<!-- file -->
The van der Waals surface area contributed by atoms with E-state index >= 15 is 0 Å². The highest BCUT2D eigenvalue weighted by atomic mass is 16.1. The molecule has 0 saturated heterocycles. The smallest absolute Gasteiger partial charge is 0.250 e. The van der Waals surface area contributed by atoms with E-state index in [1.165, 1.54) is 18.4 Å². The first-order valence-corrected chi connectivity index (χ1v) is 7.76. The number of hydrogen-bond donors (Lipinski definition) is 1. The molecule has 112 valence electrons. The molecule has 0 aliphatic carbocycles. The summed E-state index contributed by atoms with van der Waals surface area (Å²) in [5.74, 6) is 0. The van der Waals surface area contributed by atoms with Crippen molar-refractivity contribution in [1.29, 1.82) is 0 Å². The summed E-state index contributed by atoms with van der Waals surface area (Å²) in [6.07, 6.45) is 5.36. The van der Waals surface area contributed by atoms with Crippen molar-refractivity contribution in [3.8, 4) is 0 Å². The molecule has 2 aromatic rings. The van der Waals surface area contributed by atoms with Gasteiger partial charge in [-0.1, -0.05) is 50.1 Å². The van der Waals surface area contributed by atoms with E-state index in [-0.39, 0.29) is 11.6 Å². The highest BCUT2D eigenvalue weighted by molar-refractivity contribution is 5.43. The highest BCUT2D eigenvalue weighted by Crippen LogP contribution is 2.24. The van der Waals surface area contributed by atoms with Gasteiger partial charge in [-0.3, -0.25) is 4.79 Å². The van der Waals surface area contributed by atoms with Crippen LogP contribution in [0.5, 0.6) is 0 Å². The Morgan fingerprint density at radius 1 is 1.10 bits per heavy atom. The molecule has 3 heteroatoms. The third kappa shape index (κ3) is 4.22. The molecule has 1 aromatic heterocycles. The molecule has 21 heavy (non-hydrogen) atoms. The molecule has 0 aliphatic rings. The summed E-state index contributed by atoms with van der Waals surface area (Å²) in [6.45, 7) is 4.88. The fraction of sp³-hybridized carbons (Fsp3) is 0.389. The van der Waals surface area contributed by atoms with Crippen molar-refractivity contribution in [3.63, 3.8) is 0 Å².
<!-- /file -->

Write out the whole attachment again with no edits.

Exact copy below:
The van der Waals surface area contributed by atoms with E-state index >= 15 is 0 Å². The highest BCUT2D eigenvalue weighted by atomic mass is 16.1. The molecule has 0 saturated heterocycles. The smallest absolute Gasteiger partial charge is 0.250 e. The van der Waals surface area contributed by atoms with E-state index in [1.165, 1.54) is 18.4 Å². The first-order valence-corrected chi connectivity index (χ1v) is 7.76. The number of hydrogen-bond donors (Lipinski definition) is 1. The molecule has 112 valence electrons. The molecule has 0 aliphatic carbocycles. The summed E-state index contributed by atoms with van der Waals surface area (Å²) in [5.74, 6) is 0. The van der Waals surface area contributed by atoms with Crippen molar-refractivity contribution in [1.29, 1.82) is 0 Å². The summed E-state index contributed by atoms with van der Waals surface area (Å²) in [6.07, 6.45) is 5.36. The van der Waals surface area contributed by atoms with Crippen molar-refractivity contribution in [3.8, 4) is 0 Å². The molecule has 2 aromatic rings. The van der Waals surface area contributed by atoms with Gasteiger partial charge in [-0.1, -0.05) is 50.1 Å². The van der Waals surface area contributed by atoms with E-state index in [-0.39, 0.29) is 11.6 Å². The highest BCUT2D eigenvalue weighted by molar-refractivity contribution is 5.43. The highest BCUT2D eigenvalue weighted by Crippen LogP contribution is 2.24. The van der Waals surface area contributed by atoms with Gasteiger partial charge in [-0.3, -0.25) is 4.79 Å². The van der Waals surface area contributed by atoms with Crippen LogP contribution in [0.5, 0.6) is 0 Å². The Morgan fingerprint density at radius 1 is 1.10 bits per heavy atom. The molecule has 3 heteroatoms. The third kappa shape index (κ3) is 4.22. The molecule has 1 aromatic heterocycles. The molecule has 21 heavy (non-hydrogen) atoms. The molecule has 0 aliphatic rings. The summed E-state index contributed by atoms with van der Waals surface area (Å²) in [6.45, 7) is 4.88. The fraction of sp³-hybridized carbons (Fsp3) is 0.389. The van der Waals surface area contributed by atoms with Crippen molar-refractivity contribution in [3.63, 3.8) is 0 Å².